Tesla Model S vs. Tesla Model 3 — Which comes out on top?

The Tesla Model 3‘s growing field of rivals includes the Model S. It’s larger in every direction, its more upmarket, and it costs more, but a well-equipped Model 3 lands in the same price range as a lightly used Model S. Decisions, decisions. If you’re not sure which one to get, we’ve compiled a helpful guide that breaks down how they’re similar, and how they differ.

Tech features

how teslas autopilot system sees the streets of paris tesla

Tech is one of Tesla’s most important selling points, and neither model disappoints. Both cars can be configured with the brand’s Autopilot suite of electronic driving aids. It keeps the car in its lane, automatically changes lanes, navigates freeway on- and off-ramps, and even parks the car on its own. It’s available as an extra-cost option on the 3 and the S. The Tesla sedans also benefit from an over-the-air software updating system, navigation, and keyless entry, among other features.

The Model 3 and the Model S are both compatible with Smart Summon, a clever — and contentious — piece of technology that lets motorists use their phone and a purpose-designed app to literally summon their car out of a parking spot. The sedan needs to be within its owner’s line of sight, and the feature doesn’t work if it senses that the phone controlling it is more than 200 feet away; you can’t order your car to leave your garage and pick you up at an airport 30 miles away. Note that using Smart Summon requires an option called full self-driving, and some older variants of the Model S weren’t offered with it.

Performance and range

The most basic, rear-wheel drive version of the Model 3 offers up to 250 miles of range. It performs the benchmark 0-to-60-mph sprint in 5.3 seconds, and it goes up to a top speed of 140 mph if you give it enough tarmac. Don’t look for horsepower and torque figures; Tesla won’t release them. The company argues range is a much more important statistic.

You can get all-wheel drive if you’ve got an extra $9,000 in your pocket. Range goes up to a more usable 322 miles, though the 3’s base price also goes up to true luxury car territory – and within a stone’s throw of a used Model S. The bigger battery pack reduces the 3’s 0-to-60-mph time to 4.4 seconds. Finally, the Performance model sees its maximum driving range drop to 310 miles in favor of — you guessed it — performance. Expect to hit 60 mph in 3.2 seconds, which is seriously quick, and reach 162 mph if you plan on visiting your local race track.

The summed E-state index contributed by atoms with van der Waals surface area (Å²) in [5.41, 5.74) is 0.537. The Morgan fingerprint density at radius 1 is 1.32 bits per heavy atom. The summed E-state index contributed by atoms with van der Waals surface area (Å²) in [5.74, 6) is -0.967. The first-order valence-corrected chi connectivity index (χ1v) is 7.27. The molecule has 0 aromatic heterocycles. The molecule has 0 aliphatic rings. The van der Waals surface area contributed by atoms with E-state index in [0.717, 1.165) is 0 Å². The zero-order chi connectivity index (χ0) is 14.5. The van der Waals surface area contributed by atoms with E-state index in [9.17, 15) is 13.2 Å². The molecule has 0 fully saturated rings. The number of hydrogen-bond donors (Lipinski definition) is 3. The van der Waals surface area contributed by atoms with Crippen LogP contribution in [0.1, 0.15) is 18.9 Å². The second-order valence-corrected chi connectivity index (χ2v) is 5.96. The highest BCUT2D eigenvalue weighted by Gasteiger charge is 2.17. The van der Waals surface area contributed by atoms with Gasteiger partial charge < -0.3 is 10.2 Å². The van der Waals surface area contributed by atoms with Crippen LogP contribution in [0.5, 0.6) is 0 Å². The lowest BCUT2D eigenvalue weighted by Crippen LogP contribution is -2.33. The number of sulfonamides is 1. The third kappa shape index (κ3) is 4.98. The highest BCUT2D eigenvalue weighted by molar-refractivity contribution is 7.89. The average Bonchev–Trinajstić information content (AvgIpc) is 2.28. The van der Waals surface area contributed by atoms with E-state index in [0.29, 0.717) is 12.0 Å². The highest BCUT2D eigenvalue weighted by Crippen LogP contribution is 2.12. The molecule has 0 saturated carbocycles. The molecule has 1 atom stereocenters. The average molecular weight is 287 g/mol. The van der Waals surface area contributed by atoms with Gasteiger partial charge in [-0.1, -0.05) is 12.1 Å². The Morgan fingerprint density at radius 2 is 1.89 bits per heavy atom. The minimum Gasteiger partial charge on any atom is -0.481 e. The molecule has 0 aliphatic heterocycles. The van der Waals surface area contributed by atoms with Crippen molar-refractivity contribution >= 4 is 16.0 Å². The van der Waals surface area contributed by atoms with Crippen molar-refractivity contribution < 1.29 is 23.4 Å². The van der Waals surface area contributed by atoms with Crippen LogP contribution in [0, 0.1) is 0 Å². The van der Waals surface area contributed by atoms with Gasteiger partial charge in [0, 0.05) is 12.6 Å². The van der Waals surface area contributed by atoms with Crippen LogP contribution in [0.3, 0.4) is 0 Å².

The Model S range is much simpler. Tesla ditched its alphanumerical naming system, so the entry point into the lineup is called Long Range. It offers up to 373 miles of range, which is more than any Model 3 variant, and it reaches 60 mph from a stop in 3.7 seconds. The flagship Performance model has a maximum driving range of 348 miles, and it takes 2.4 seconds to hit 60 mph, which makes it one of the quickest cars in the world. Tesla hinted an even quicker model is around the corner.

Tesla regularly makes changes to its trim level hierarchy, so your mileage may literally vary. Model S and Model 3 owners can fill up the battery by plugging into a Supercharger station, but they need to pay every time they plug in. Supercharging is no longer free; Tesla bills owners either by the kilowatt-hour, or by the minute.

Interior and exterior design

The Model 3 takes interior design to the next level. Its most striking visual aspect is the dashboard, which is dominated by a horizontal screen you’d expect to find in the television aisle at Best Buy. It replaces nearly every single button, switch, and gauge normally scattered across the cockpit. It’s a unique solution that makes the Model 3 considerably easier to build. It’s worth noting every part of the 3’s interior was designed in-house by Tesla.

The Model S is futuristic, but it looks a lot more conventional inside than its smaller sibling. For starters, components like the massive vertical touch screen, the instrument cluster, and the air vents are exactly where you expect them to be. But since the Model S was Tesla’s first mass-produced car, the company sourced components from other manufacturers when possible. You’ll immediately recognize the switchgear if you’ve ever driven a late-model Mercedes-Benz. It’s starting to show its age, too, which is hardly surprising considering it made its debut in 2012.

Tesla thankfully avoided the Russian doll approach to design its German rivals are stuck in. Its sedans share a handful of defining styling cues, like a grille-less front end and a fastback-like roof line, but one isn’t a Xerox copy of the other.

The Model S is unquestionably the better option if you routinely haul around people or gear. It offers space for five adults plus two jump seats suitable for small children, and up to 30 cubic feet of trunk space. Note the jump seats and the trunk space are mutually exclusive. The most you’ll fit in the Model 3 are five adults and 15 cubes of your stuff.

Pricing and availability

Tesla pledged the Model 3 would start at $35,000 before incentives, and it might have built a handful of cars at that price point, but the entry-level model costs $39,490 as of November 2019. The good news is that the excruciatingly long waiting times have become more reasonable. The firm estimates customers will need to wait between five to eight weeks for a rear-wheel drive car or a regular all-wheel drive model, and between six to eight weeks for the Performance variant.

The two Model S variants are priced at $79,990 and $99,990, respectively, and delivery takes between three to six weeks. The company’s inventory of used cars includes every variant of the S released over the past couple of years, however, and the selection changes on a regular basis. They’re all available right now; you could be driving one a week from today.

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